For Tom Kalenderian, executive vice president of Barneys, New York, shoulder fit is an essential part of the proper tux fit. He recommends a snug and high armhole. Even though this may feel a bit restricting, the sacrifice in arm movement will pay off in appearance.

2. Thou Shall Wear a Bow tie

Bow ties with tuxedos are an absolute must, this a universal agreement amongst luxury designers across the board. As the legendary designer, creative mind, and menswear enthusiast Tom Ford proclaims, the everyday four-in-hand necktie is plain inappropriate for a tuxedo, in his words, it is, “just wrong.”

Invest in a high quality bow tie, preferable a self-tie. Something just doesn’t feel right topping off a formal tuxedo ensemble with a clip on. Tying a bow tie knot isn’t as hard as it seems, it just takes a little practice. With the plethora of YouTube tutorials available, there is no excuse!

 3. Thou Shall Stay Proportional

The type and size of bow tie worn with the tuxedo should be based on the kind of shirt collar and lapels it will be paired with. It isn’t rocket science; wide lapels call for wider collars such as the spread collar, and should be matched with larger bow ties, usually the typical butterfly style. For narrow lapels, pair with a slim collar such as the cut diamond collar and opt for the narrower bow ties in the diamond point or bat wing style.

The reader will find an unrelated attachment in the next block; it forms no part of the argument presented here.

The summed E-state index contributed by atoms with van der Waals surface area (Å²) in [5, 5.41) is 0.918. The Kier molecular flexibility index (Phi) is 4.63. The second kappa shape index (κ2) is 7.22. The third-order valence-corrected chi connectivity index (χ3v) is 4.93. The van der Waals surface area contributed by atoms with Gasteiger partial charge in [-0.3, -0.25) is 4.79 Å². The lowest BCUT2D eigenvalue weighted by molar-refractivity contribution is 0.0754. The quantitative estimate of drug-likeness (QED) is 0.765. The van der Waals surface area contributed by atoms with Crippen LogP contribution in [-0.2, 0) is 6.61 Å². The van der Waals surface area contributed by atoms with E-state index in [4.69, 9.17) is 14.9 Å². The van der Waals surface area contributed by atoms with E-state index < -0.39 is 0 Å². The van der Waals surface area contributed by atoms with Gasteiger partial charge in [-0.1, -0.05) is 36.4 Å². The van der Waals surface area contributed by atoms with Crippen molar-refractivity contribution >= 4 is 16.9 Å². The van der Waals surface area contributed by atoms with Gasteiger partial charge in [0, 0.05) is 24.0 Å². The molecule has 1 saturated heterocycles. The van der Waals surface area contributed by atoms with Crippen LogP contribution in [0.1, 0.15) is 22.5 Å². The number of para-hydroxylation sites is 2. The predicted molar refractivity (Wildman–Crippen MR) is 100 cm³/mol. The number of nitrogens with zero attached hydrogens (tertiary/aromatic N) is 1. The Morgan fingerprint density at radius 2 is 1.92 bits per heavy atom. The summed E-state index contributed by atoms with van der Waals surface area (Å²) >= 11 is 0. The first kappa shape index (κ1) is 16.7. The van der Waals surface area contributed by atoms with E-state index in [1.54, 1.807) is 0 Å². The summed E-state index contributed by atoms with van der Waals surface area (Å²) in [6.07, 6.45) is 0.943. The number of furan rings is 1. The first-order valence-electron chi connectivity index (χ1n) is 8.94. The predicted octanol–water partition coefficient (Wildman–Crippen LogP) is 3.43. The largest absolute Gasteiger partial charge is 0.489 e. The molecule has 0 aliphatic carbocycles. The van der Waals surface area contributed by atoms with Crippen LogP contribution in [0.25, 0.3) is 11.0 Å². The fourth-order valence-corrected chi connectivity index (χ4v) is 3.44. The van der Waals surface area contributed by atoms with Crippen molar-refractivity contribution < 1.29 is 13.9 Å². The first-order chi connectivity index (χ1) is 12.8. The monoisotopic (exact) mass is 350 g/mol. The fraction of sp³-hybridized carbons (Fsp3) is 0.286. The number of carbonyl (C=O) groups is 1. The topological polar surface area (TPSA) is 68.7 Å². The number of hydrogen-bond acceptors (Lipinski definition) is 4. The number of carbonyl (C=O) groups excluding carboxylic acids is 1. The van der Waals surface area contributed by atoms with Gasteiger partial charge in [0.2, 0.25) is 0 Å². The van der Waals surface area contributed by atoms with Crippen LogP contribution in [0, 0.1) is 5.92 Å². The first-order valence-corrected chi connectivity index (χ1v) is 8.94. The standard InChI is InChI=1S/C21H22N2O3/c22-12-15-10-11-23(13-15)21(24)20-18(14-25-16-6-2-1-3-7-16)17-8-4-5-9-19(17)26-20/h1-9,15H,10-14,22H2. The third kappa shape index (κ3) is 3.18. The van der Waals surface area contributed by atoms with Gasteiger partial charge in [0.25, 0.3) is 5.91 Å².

TF JT

Tom Ford and Justine Timberlake in Butterfly Bow Ties

4. Remember Thy Grooming Habits

If donning a tuxedo, odds are, the event you are attending is kind of a big deal, don’t offend by showing up scruffy and unkempt. Clean-shaven is the best look for tuxedo wearers, but if facial hair is your signature, then make sure every hair is in place.

5. Love thy Tailor

“Your tailor is your best friend,” says Michael Hainey, deputy editor of GQ magazine, “What’s weird is that guys spend all this time within the culture of the gym, getting toned, fit bodies, and then they wear suit coats that are two sizes too big.” Never underestimate the power of the perfect fit, as menswear guru Alan Flusser says, “The custom made tuxedo represents the highest expression of tailoring art and sartorial know-how.”

6. Thou Shall Not Disregard the Details

Don’t be afraid to show a little cuff, as it is customary to do so, “the half-inch rule for the cuff reveal has always been inflexible,” Michael Hainey decrees. Tuxedo trousers should have a length that maintains a modest break at the top of the shoe, and should have no cuffs. For footwear, Tom Ford proclaims pumps as preferential. In a standard two-button suit, “the closure defines an anatomical equator,” says Alan Flusser, noting that the closure should be lined up with the bellybutton.